Face to Face


Earth may be our home but undersea it can be a strange, alien world. In the ocean we should consider ourselves guests and while we’ve likely already taken our shoes off before entering, we’ll want to keep all of our manners keen when getting up close and personal with the locals. Of course, when visiting far-flung destinations below the waterline, just as above, you’ll want to bring a camera. And some of the more aquatic-minded who are damn good with a camera have gotten pretty up close and personal with all manner of fishy things. Swim along with us while a few of them give their perspectives on undersea encounters.

Tiger Shark facing the camera and swimming just below the waves.

Michelle Drevlow

Location: Auau Channel between Maui and Lanai

This beautiful shark came to say hello from the deep blue sea. I had not seen a tiger shark before and
was in complete awe of it. Surprisingly, it was quite shy and I remained composed. I made myself appear smaller which in turn brought the shark closer to me out of curiosity. Sharks are so incredibly important for the health of our oceans and I am beyond grateful to have met such an important fish.

Photograph by Steven Kovacs of a young sharpear enope squid, Ancistrocheirus lesueurii

Steven Kovacs

Location: 700 plus feet below, off Palm Beach, Florida

With the advent of blackwater diving [drifting over deep water in the open ocean at night], encounters with rarely seen animals like this young sharpear enope squid, Ancistrocheirus lesueurii, have become possible. There is always a feeling of awe and appreciation when encountering such an amazing animal that so few are privileged to interact with. Especially when these animals show a mutual curiosity, rather than fear. This particular species has the added bonus of occasionally displaying a beautiful symmetrical pose, thus allowing for the chance to create some incredible photographs. As blackwater photographers we continuously feel very blessed to be able to come in contact with such incredibly rare and bizarre creatures on a regular basis.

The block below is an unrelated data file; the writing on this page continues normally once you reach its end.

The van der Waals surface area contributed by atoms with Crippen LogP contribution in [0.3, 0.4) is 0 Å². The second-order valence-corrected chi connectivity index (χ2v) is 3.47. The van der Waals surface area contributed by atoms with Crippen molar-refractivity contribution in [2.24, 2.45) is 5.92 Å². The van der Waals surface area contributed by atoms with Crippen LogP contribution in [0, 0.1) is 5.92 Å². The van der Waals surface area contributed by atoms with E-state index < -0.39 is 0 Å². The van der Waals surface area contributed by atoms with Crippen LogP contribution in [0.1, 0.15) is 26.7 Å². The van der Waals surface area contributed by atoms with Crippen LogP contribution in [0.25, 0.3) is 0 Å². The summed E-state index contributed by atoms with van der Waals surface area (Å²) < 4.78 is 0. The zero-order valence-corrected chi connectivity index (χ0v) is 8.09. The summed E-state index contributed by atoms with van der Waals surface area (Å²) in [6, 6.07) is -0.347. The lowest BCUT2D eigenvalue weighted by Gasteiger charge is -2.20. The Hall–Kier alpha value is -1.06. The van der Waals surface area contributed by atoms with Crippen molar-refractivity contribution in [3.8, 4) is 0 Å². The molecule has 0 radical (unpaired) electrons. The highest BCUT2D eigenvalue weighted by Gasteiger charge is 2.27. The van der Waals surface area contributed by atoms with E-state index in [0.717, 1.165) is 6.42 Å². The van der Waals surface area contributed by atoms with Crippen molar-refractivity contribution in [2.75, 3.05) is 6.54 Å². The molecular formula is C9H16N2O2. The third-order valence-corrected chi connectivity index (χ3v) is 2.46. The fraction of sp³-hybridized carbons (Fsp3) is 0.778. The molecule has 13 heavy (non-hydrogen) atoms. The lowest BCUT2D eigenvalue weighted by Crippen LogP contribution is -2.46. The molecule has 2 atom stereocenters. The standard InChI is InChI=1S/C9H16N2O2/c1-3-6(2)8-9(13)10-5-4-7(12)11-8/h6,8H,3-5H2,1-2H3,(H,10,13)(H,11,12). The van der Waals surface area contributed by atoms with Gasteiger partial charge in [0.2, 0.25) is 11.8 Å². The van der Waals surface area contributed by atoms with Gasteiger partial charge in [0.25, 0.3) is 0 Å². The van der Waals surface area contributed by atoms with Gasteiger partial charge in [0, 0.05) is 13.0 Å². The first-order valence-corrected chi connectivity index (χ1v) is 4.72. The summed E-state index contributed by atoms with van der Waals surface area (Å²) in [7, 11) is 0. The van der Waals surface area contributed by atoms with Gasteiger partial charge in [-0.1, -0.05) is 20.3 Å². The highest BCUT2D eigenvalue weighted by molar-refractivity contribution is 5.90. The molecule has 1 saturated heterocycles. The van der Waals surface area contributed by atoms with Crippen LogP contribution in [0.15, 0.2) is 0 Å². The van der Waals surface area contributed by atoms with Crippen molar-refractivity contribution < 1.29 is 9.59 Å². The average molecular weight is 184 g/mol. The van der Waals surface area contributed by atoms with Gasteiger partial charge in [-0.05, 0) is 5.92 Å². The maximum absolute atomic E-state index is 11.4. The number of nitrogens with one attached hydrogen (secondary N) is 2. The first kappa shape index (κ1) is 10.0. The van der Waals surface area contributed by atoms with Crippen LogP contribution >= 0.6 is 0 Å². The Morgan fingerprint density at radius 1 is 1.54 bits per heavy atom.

Photograph of moon jellyfish in the waters of the Great Bear Sea captured by Cristina Mittermeir

Cristina Mittermeier

Location: Great Bear Sea, British Columbia

I imagined this image long before I took it. During our summer explorations in the remote fjords and channels of the Great Bear Sea, I took every opportunity to swim with jellies. For the adventurous diver, the cold, rich waters offer an underwater spectacle that rivals any marine environment. Several species of jellyfish are seen often undulating in the current. Moon jellies— by far the most abundant — gather in the mouths of streams alongside spawning salmon. Perhaps they come to feast on the carcasses of the fish that don’t make it? Like ghostly apparitions, other mysterious jellies, like this large egg-yolk jellyfish, seem to come out of the deep and disappear just as inexplicably.

Photograph by Mike Coots of a Great White shark poking head out of water in New Zealand

Mike Coots

Location: Stewart Island, New Zealand

This was on my first day shark diving in New Zealand, and I was about to jump in the water. This guy popped up next to the boat, and I happened to have the GoPro on the half-second timer mode. Didn’t realize at the time what I captured (this was before they had screens on the back) and wasn’t till that eve I realized I caught a special (and rare) moment called spy-hopping. It became a meme a few weeks later about stepping on LEGOS.

Photograph by Donal Boyd of a puffin against a black background

Donal Boyd

Location: Vík in south Iceland

“How strange the surface must seem to a whale. Existing between two worlds: born to the water, but bound by
air. Does a whale resent the shackle of returning to the surface to breathe? I wonder if they dream to explore the depths of the ocean without ever rising again.”

Photograph by Justin Burkle of a manta ray swimming right beneath the waves through sun rays

Justin Burkle

Location: Montauk, New York

The morning after spending the night offshore in the northeast canyons (90 nautical miles southeast of Montauk) I was lacking sleep and energy. A pair of manta rays were spotted just behind the stern. Upon breaking the surface the curiosity of the massive rays was evident. There’s nothing in this image to put the manta ray’s size to scale but when this one turned and headed directly towards me, I realized its enormity.”

Photograph by Ryan Borne of a tiger shark being touched on the forehead by a human diver

Ryan Borne

Location: Tuamotu Archipelago, French Polynesia

We were free-diving with two tiger sharks and they allowed us in the place they call home. The second you enter the water you are in their territory. You earn the right to experience the beauty of nature by having the humility to accept that you’re not in control of it. You are part of it. I was with Titouan Bernicot, the founder of Coral Gardeners, on the shoot of our ‘Coexistence’ campaign documenting the relationship between humans and marine life. Here is Titouan gently redirecting this curious female tiger.

To me, this photo embodies the concept of coexistence. We’ve proven that our hands have the power to destroy and kill. It’s time to show that they can love and heal as well.